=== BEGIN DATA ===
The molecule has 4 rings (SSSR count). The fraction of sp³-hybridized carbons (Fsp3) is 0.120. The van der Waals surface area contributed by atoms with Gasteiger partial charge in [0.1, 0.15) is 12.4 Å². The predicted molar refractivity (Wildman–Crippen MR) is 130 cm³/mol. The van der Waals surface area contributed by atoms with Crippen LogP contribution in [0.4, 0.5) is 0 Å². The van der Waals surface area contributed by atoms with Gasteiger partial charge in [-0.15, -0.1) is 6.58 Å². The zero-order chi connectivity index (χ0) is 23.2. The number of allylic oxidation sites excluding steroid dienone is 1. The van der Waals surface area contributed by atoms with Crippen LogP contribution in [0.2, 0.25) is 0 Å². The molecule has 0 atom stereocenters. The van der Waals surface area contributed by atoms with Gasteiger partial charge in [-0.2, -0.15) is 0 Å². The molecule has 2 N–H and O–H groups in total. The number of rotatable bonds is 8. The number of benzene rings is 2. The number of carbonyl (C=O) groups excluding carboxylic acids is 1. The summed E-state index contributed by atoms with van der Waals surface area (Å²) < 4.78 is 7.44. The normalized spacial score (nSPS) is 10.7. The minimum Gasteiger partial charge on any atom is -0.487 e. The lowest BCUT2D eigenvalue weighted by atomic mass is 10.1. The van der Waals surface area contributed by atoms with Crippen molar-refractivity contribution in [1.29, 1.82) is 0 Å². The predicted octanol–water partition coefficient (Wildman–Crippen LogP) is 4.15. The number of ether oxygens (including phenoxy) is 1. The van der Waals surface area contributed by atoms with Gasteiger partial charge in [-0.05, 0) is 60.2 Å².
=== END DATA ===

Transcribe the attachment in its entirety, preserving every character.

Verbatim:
The molecule has 4 rings (SSSR count). The fraction of sp³-hybridized carbons (Fsp3) is 0.120. The van der Waals surface area contributed by atoms with Gasteiger partial charge in [0.1, 0.15) is 12.4 Å². The predicted molar refractivity (Wildman–Crippen MR) is 130 cm³/mol. The van der Waals surface area contributed by atoms with Crippen LogP contribution in [0.4, 0.5) is 0 Å². The van der Waals surface area contributed by atoms with Gasteiger partial charge in [-0.15, -0.1) is 6.58 Å². The zero-order chi connectivity index (χ0) is 23.2. The number of allylic oxidation sites excluding steroid dienone is 1. The van der Waals surface area contributed by atoms with Crippen LogP contribution in [0.2, 0.25) is 0 Å². The molecule has 0 atom stereocenters. The van der Waals surface area contributed by atoms with Gasteiger partial charge in [-0.2, -0.15) is 0 Å². The molecule has 2 N–H and O–H groups in total. The number of rotatable bonds is 8. The number of benzene rings is 2. The number of carbonyl (C=O) groups excluding carboxylic acids is 1. The summed E-state index contributed by atoms with van der Waals surface area (Å²) < 4.78 is 7.44. The normalized spacial score (nSPS) is 10.7. The minimum Gasteiger partial charge on any atom is -0.487 e. The lowest BCUT2D eigenvalue weighted by atomic mass is 10.1. The van der Waals surface area contributed by atoms with Crippen molar-refractivity contribution in [1.29, 1.82) is 0 Å². The predicted octanol–water partition coefficient (Wildman–Crippen LogP) is 4.15. The number of ether oxygens (including phenoxy) is 1. The van der Waals surface area contributed by atoms with Gasteiger partial charge in [-0.05, 0) is 60.2 Å².